North Korean Public Opinion | Of course, the official position of the state and what people actually believe are often two different things. They can even be in polar opposition. However, evidence that North Korea’s state-nationalism is actually internalized and reproduced, while not in abundance, does exist. A 2014 article published by the Korea Institute for National Unification (KINU; 통일연구원) in their journal on unification policy (통일정책연구원) is of relevance here. Entitled “A Study on Consciousness of Unification through 100 Interviews with North Koreans” 7)“북한주민의 통일의식 조사 연구: 북한주민 100명 면접조사를 중심으로” in the Korean., the article is based on 100 structured interviews with North Korean citizens legally residing in China. The interview findings were originally reported in July 2013 by the Chosun Ilbo in three separate articles and analyzed at Sino-NK by Christopher Green. The results indicate many things, but for those seeking to better understand North Korean state nationalism, national identity, and state-citizen linkages, two findings in particular stand out.

One, a vast majority of respondents support unification for the purpose of promoting economic development in North Korea. Two, nearly two thirds of the respondents “indicate that they are either ‘exceedingly proud’ or ‘moderately proud’ of the Juche idea,” writes Green. Being the somewhat nebulous concept that it is, what it meant to be proud of the Juche idea is open to interpretation. Green has his, and it stands to reason. He writes:

[This] result affirms the point that North Koreans, it appears, do not want their state to disappear; their interest is predominantly in seeing it develop. Respect for the Juche idea, synonymous as it is with (false impressions of autonomous) development in the era of Kim Il-sung, arguably implies that collective memory of what North Korea once was is sufficient to maintain its popular legitimacy today.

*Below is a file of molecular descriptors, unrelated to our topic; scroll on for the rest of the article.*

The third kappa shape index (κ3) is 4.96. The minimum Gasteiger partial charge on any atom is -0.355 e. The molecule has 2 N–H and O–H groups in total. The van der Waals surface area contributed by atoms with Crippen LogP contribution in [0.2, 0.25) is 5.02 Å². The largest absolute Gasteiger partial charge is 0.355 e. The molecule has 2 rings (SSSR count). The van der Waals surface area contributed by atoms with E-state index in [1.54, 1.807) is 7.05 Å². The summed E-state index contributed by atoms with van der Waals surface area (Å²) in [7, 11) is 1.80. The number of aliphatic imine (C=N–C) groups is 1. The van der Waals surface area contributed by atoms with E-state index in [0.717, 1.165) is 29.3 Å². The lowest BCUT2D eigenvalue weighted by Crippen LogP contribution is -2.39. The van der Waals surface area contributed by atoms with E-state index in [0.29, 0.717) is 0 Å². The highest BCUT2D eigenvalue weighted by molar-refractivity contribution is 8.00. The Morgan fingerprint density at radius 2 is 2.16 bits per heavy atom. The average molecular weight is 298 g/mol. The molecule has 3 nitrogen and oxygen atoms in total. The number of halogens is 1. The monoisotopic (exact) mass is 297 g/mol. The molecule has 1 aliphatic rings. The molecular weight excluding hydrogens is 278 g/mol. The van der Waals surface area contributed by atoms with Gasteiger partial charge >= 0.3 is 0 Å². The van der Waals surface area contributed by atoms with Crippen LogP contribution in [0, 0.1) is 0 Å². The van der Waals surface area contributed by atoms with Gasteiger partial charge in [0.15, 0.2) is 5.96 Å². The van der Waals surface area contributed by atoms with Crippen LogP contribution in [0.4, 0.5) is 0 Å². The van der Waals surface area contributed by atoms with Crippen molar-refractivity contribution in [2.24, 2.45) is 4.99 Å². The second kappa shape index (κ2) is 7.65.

The two points, taken together, indicate that a distinct sense of North Korean-ness persists, originally created by and continually reproduced through North Korea’s state-nationalism, and despite the state’s regular failure to provide basic public goods, this state-nationalism continues to produce a distinctively North Korean national identity and it is upon this identity that some degree of political legitimacy remains.

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1. This essay was written following extensive debate with Christopher Green, and forms part of the joint project Reproducing Contested Identities and Social Structures on the Korean Peninsula. This research was supported by Academy of Korean Studies Grant AKS-2015-R-49.
2. Ethnicity and race are often, but not always, conceptually indistinguishable. Conventional wisdom holds that ethnicity is a social construct, whereas race is physiologically defined and thus less open to interpretation. But nationalism scholar and sociologist Rogers Brubaker argues that ethnicity and race, while not entirely similar, basically belong in the same conceptual domain; this author’s perspective broadly accords with Brubaker.
3. Interestingly, upon discussion of this point with Christopher Green in a restaurant later in the day, we failed to recall the exact date of the army’s founding. I thought perhaps a nearby waitress would know, and, lo and behold, she recalled it without delay.
4. Jaeeun Kim argues that a state-nationalism built on an anti-communist ideology manifested itself in the South Korea state’s strategy to not court ethnic Koreans living China. Whereas North Korea regularly interacted with Chinese Koreans during the Cold War, the South Korean state effectively ignored them given their Communist affiliation. This remark was made by Jaeeun Kim during a book talk about her forthcoming book Contested Embrace: Transborder Membership Politics in Twentieth-Century Korea at the University of Toronto on February 12, 2016.
5. 김광철, 김일성민족주의 정치전략의 비판적 분석: 북한, ‘김일성주의를 바탕에 둔 봉건적 군주제’로 변화하다 [The Political Strategies of ‘Kim Il-sung Nationalism’: A Critical Analysis] (서울: 북랩, 2014), 237.
6. Through a close reading of the revised DPRK Constitution and the writings of high-profile defector and former Chairmen of the Standing Committee of the Supreme People’s Assembly, Hwang Jang-yop, Christopher Green elaborates on the argument that Kim Jong-il strengthened the state founded by Kim Il-sung in “Wrapped in a Fog: On the DPRK Constitution and the Ten Principles,” in Change and Continuity in North Korean Politics, Adam Cathcart et al. (eds.) (New York: Routledge, forthcoming), Chapter 2.
7. “북한주민의 통일의식 조사 연구: 북한주민 100명 면접조사를 중심으로” in the Korean.